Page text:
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whois1230 04-13-2020 07:10 AM

Choosing a distro
 
Hello, I've been using Linux Mint Cinnamon for close to two and a half years now. I want to switch to either Arch Linux or Manjaro, and am wondering which one to choose. I am learning Python at the moment and I also want to learn C#. Which of these three distros is best for developers?

pan64 04-13-2020 07:27 AM

It is more or less irrelevant. Almost every distro is the same from this point of view - although I do not really suggest you to learn C# on linux.

sevendogsbsd 04-13-2020 08:04 AM

OP: as pan64 said, the distro doesn't matter - they can all do the same thing with regards to development. C# is a Microsoft language. I have no idea how you would even approach developing code using a tool designed for another OS.

As an Arch user, I am going to say Arch but Manjaro is probably OK, it is just not Arch. It is "based" on Arch but they are very different. Arch lets you build the system your way and is lean and fast. You do have to do everything yourself though: there is no installer and none are recommended. Following the wiki is the only supported method of install. All other guide are outdated and/or wrong. It typically takes me less than 30 minutes to install Arch on my desktop PC (not a laptop).

Manjaro has a point and click installer so you probably know how those work.

Mill J 04-13-2020 08:29 AM

Manjaro has an installer, Arch does not. However both are rolling. Mint isn't the most ideal distro for development, but personally I think a stable os works better for it than a rolling distro. That's my experience anyways.

whois1230 04-13-2020 02:48 PM

Quote:

Originally Posted by sevendogsbsd (Post 6111024)
OP: as pan64 said, the distro doesn't matter - they can all do the same thing with regards to development. C# is a Microsoft language. I have no idea how you would even approach developing code using a tool designed for another OS.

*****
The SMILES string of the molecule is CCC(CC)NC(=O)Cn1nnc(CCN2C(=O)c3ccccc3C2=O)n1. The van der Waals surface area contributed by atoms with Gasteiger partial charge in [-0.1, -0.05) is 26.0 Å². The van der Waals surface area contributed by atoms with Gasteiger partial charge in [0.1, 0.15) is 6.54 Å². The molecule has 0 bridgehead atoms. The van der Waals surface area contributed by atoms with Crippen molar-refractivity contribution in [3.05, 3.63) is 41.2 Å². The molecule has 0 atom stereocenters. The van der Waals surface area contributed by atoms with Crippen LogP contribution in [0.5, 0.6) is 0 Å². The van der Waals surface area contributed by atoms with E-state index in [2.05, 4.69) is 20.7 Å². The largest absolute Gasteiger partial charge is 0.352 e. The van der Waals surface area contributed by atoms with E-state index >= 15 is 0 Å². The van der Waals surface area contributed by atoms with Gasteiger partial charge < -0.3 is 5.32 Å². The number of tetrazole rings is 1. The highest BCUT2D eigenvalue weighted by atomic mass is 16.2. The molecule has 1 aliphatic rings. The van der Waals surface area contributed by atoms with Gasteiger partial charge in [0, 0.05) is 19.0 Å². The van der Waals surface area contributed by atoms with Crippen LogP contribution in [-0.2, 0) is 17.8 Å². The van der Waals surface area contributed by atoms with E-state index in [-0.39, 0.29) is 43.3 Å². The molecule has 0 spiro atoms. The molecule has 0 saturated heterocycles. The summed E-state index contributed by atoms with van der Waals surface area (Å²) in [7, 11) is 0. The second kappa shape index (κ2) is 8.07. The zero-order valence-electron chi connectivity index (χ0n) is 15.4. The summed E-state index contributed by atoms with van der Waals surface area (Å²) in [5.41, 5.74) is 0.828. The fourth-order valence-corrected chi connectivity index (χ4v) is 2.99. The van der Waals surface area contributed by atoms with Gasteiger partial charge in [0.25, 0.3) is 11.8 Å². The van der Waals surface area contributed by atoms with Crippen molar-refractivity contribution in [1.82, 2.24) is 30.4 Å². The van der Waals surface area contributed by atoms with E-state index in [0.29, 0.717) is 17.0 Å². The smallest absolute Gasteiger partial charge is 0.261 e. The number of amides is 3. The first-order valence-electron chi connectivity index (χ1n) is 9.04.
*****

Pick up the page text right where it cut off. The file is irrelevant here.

As an Arch user, I am going to say Arch but Manjaro is probably OK, it is just not Arch. It is "based" on Arch but they are very different. Arch lets you build the system your way and is lean and fast. You do have to do everything yourself though: there is no installer and none are recommended. Following the wiki is the only supported method of install. All other guide are outdated and/or wrong. It typically takes me less than 30 minutes to install Arch on my desktop PC (not a laptop).

Manjaro has a point and click installer so you probably know how those work.

I have a dual boot laptop with Windows 10 and Mint, so I can learn C# on Windows. Have you tried Mint Debbie?

sevendogsbsd 04-13-2020 03:44 PM

I haven't used Mint in 5 years at least so can't comment. I am more of a minimalist and tend to use distros like Arch and Gentoo, or not use Linux at all and use FreeBSD. I am back on Arch now because of Steam though.

Mill J 04-13-2020 06:52 PM

I'm currently using Mint 19.3 on one of my pc's. Haven't tried the debian based version of Mint yet. However I have used and really liked other debian based OSes like MX and antiX.

Almost any distro should work well for python programming. For the most part I tinker with C++ and I really prefer lightweight distros for that. I also create mobile web apps with Html5/JS/CSS so I keep a Ubuntu based distro around since it's well supported by most SDKs/Emulators.

Is there any particular reason to switch away from Mint?

whois1230 04-14-2020 04:21 AM

Quote:

Originally Posted by Mill J (Post 6111240)
Is there any particular reason to switch away from Mint?

Yes, it's really boring

ondoho 04-14-2020 06:09 AM

Do you want to spend more time coding python and C#, or do you want to spend more time installing & maintaining your OS?
If the first, then choose something preconfigured, e.g. Ubuntu.
If the last, use something not preconfigured, e.g. Arch Linux.